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New NEMA Committee to Develop Vehicle-to-Infrastructure Communications Standards

The committee will develop standards for traffic signals, school zone beacons, pedestrian crossings, and other electronic devices that control the movement of vehicles and pedestrians on roadways.

The National Electrical Manufacturers Association (NEMA), Rosslyn, Va., is forming a new committee to develop technical specifications for roadside connected-vehicle (CV) devices. By the end of 2019, the Connected Vehicle Infrastructure Technical (CVIT) Committee aims to develop standards for traffic signals, school zone beacons, pedestrian crossings, and other electronic devices that control the movement of vehicles and pedestrians on roadways.

The ability to transmit safety messages, alerts and warnings from the infrastructure to vehicles and vice versa, is a critical function of CV technology, NEMA said in a release.

“This working group will create the Standards that will give state and local agencies that operate and maintain roadways the confidence to deploy connected vehicle infrastructure to cover the nation and advance this critical safety feature,” said Bryan Mulligan, NEMA Transportation Management Systems and Associated Control Devices Section Chairman and President of Applied Information, Inc. “To be successful, the connected vehicle infrastructure must be interoperable, future proof, reliable, and maintainable by local agencies.”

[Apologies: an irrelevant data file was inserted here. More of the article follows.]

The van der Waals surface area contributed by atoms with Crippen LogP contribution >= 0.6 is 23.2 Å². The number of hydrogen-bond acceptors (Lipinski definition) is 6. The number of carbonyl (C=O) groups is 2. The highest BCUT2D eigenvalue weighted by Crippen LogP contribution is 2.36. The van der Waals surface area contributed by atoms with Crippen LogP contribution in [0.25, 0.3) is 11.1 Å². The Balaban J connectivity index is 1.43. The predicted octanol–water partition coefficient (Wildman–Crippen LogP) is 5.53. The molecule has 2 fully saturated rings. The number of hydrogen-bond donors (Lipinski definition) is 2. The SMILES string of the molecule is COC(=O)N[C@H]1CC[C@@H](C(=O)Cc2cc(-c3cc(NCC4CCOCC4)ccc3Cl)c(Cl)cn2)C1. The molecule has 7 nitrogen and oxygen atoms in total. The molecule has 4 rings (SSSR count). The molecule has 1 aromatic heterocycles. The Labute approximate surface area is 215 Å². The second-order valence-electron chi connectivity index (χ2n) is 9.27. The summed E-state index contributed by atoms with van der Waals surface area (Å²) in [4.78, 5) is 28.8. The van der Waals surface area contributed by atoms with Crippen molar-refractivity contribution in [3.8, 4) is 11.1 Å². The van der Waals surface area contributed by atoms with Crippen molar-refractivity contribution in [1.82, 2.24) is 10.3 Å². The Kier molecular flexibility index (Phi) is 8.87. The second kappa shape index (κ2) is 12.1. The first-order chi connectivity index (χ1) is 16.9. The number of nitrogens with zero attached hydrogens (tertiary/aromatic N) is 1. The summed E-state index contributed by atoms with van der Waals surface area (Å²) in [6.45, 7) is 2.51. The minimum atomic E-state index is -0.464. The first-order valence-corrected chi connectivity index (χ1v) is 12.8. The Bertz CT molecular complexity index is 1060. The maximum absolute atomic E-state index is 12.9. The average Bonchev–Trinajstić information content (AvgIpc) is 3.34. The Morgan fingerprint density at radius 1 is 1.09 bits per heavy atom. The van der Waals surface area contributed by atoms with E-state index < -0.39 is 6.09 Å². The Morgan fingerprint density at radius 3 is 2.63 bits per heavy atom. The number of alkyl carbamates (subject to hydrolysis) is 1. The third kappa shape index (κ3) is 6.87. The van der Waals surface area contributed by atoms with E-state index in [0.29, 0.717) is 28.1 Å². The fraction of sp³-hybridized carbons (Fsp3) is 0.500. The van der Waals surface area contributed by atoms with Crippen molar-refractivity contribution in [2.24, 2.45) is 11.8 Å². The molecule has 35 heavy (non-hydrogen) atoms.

The need for Standards and formation of the CVIT Committee emerged from an industry workshop on connected vehicle infrastructure hosted by NEMA. The workshop was attended by leaders from the semiconductor industry, intelligent transportation technology providers, traffic technology manufacturers, and infrastructure contractors and installers.

The workshop demonstrated a need for developing a harmonized technical specification for roadside CV devices that include practical customer needs including maintainability, connectivity, communications interoperability, over-the-air software updates, and the ability to address future advances in communications technology.

 “A key component of the connected vehicle ecosystem is the ability for vehicles and the infrastructure to communicate with each other regardless of the type of device or underlying technology,” said Steve Griffith, NEMA Transportation Industry Director. “This Standard will provide a mechanism to ensure this critical function is carried out across the industry.”

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